What are bones made of?

  • The outer layer of a bone is called the Periosteum. It is a thin, strong layer containing nerves and blood vessels which nourish the bone.
  • Compact Bone is the shiny white layer of bone that we imagine when we think of a skeleton. This layer gives the bone its strength and structure.
  • Cancellous Bone, also known as spongy bone, is the spongy-looking layer of bone underneath the Compact Bone. This is designed to be strong but light, so that we can move around easily.
  • Protected in the centre of some bones (such as the femur, or thigh bone), we can find Bone Marrow. This is where our body makes blood cells.

 

What do our bones do?

  • The skeleton is the scaffold for our bodies. It provides a stable, strong structure for our muscles to attach to, and gives us shape.
  • Muscles and bones act together so that we can move. They act as levers – for example when we lift things, or kick balls – without too much effort.
  • Our organs are protected by our skeleton. For example: the skull protects our brain, while the rib cage protects our heart and lungs.
  • Blood cells are produced deep inside flat bones (such as the skull or hip bones) and long bones (such as thigh or arm bones).
  • Essential minerals and substances are stored in our bones for use when needed. The most important of these is calcium.
  • Bones change and develop as we grow. When we are born, we have about 300 bones.  As we grow, some of them grow together (fuse).  Other ‘bones’ are made of a substance called ‘cartilage’ when we are born, and slowly absorb calcium and turn into adult bone as we grow up.  This process happens at a certain rate, and is completed by the time we are 25 years old.  This explains why archaeologists can sometimes tell how old a person was, just from their skeleton.
  • Bone cells release a hormone that regulates blood sugar and fat deposits.

What are joints?

The point of contact between two bones is called a joint.  We have several different types:

  • A Fixed joint doesn’t move at all. A flat plate in the skull fused to another plate is an example of a fixed joint.
  • A Synovial joint is the most common type in our body. The space where two bones meet is covered with a kind of capsule which holds liquid called synovial fluid. This fluid acts like oil to stop friction and allow the bones to move.
  • A ‘hinge joint’ is where the bones can only move in one direction, such as the elbow.
  • A ‘ball and socket’ joint can move in many directions. The shoulder and the hips are ball and socket joints.

Public Domain images courtesy of WPclipart.com

References:

KidsHealth.org, Your Bones, October 2012.  Retrieved from:

http://kidshealth.org/ 20 March 2015

InnerBody.com Skeletal System, n.d. Retrieved from: http://www.innerbody.com/image/skelfov.html  20 March 2015

With support from       JSB Education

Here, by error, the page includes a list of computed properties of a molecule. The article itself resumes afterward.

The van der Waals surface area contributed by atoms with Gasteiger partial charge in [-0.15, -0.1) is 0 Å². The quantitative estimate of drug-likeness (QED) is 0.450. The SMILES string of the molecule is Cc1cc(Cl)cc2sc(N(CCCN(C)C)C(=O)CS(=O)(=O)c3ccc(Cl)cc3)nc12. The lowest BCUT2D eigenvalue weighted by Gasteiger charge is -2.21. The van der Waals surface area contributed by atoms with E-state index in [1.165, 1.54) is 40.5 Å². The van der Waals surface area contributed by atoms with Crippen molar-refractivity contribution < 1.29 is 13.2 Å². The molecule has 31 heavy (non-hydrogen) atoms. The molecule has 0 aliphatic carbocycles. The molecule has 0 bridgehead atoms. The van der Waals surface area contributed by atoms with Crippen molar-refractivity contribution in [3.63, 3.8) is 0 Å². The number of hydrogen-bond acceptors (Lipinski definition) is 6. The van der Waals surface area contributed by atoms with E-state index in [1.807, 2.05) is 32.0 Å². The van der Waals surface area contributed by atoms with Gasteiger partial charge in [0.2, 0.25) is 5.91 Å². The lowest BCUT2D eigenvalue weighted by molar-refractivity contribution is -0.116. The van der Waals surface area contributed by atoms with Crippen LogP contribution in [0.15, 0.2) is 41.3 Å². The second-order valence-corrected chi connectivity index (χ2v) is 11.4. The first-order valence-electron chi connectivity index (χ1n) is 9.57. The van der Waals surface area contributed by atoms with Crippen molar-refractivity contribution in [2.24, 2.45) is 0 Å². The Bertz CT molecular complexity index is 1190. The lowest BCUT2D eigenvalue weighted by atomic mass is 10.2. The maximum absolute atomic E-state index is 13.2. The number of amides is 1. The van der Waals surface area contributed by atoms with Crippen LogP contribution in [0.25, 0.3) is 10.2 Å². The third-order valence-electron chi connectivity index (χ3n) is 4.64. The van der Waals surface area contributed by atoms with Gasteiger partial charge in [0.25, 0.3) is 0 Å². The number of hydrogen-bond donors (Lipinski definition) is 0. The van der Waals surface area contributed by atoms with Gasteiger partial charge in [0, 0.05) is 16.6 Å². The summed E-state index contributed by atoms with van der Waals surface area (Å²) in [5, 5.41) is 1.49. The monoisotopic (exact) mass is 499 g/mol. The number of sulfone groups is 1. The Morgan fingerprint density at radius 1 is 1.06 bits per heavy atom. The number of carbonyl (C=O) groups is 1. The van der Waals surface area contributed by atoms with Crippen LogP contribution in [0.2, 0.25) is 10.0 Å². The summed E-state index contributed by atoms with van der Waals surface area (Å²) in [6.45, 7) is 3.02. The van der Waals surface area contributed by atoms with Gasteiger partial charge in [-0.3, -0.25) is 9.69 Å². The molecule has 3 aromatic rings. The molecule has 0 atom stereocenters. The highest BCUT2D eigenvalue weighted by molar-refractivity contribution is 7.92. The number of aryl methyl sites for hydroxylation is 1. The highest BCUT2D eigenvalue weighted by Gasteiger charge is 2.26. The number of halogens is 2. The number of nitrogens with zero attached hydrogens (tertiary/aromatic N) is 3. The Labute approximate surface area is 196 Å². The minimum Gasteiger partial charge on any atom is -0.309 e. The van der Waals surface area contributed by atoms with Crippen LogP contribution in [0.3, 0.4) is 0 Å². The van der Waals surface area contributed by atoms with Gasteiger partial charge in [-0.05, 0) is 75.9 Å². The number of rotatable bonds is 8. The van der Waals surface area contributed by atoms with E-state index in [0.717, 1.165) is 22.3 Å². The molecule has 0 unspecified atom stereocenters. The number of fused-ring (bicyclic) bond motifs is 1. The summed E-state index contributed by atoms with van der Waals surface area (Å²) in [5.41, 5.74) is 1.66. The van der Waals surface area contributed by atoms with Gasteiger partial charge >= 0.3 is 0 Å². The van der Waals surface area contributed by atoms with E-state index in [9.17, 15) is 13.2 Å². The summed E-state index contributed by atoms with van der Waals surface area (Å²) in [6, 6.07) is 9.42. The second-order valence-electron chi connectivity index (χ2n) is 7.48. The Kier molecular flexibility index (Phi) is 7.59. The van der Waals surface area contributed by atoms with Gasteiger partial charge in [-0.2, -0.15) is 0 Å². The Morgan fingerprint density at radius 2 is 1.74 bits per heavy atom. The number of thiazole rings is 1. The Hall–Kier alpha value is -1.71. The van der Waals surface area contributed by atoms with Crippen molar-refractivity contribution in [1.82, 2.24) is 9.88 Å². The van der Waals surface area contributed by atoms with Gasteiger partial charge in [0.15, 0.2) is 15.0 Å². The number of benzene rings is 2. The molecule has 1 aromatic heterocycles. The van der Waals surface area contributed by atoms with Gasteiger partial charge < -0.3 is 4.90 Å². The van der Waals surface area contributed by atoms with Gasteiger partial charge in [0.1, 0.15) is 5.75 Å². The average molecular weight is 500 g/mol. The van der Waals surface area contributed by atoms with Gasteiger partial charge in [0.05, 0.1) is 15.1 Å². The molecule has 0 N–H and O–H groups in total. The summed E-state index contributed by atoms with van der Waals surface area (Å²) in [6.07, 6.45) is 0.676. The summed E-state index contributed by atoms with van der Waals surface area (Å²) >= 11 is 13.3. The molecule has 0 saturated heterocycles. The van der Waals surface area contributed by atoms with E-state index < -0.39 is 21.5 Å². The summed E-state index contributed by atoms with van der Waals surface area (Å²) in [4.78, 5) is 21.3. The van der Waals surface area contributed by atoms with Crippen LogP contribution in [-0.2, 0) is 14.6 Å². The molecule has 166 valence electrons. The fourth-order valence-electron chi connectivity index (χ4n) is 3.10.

LET NZ 20 March 2015

My individual characteristics, qualities, and abilities make up my identity. My identity makes me special and unique.

How does identity develop?

When we are first born, we are not aware that we are separate and individual beings. From about the age of two, we begin to understand the concepts of ‘I’ and ‘You’. At about 18 months, we are able to demonstrate our ability to be self aware when we can recognise ourselves in a mirror.

From about 3 years of age, we start to form a sense of who we are. This is called self concept, and it develops as we make our own decisions and act on them. This new independence helps us to learn about ourselves and our capabilities. We start to identify ourselves by how we feel about our abilities, for example: ‘I am good at running’. We see ourselves in concrete terms, such as how tall we are, or what colour our hair is.

Middle childhood (from about the age of 7 till puberty), is a time when we are very aware of the people and the environment around us. As we try more activities and gain more skills, we compare ourselves with our peers and realise that we are more competent at some things than at others. This helps us to form a well-rounded sense of ourselves. As we compare our capabilities (sports, academics, social skills) with others around us, we develop a concept of self competence. Having positive and encouraging role models will also help us to develop a healthy sense of self worth.

During adolescence, we begin to establish our adult identity. This includes re-evaluating what we feel about who we are, and retaining or rejecting ideas and values from our childhood. We are free to experiment with different personalities and roles. We are now capable of abstract thought, (ideas and concepts that are not concrete) which means that we can think of ourselves in terms such as ‘loyal’ or ‘kind’. It also means that we can imagine a future for ourselves, and make new use of our skills and abilities to help us to plan and prepare.

Identity Workout

If we think of our sense of identity as a muscle, then we can think about things that will give it a workout and help it to be stronger and healthier.
• Positive People – who are my role models? How do they do encourage me?
• Resilience – when things go wrong, can I try again?
• Success – what am I good at? How does it make me feel?
• Community – what are the values of my school/culture/family/country? What do they mean to me?
Thinking about who we are and about the influences that surround us helps us as we mature and develop our sense of self, so that we can make positive decisions about our lives for the future.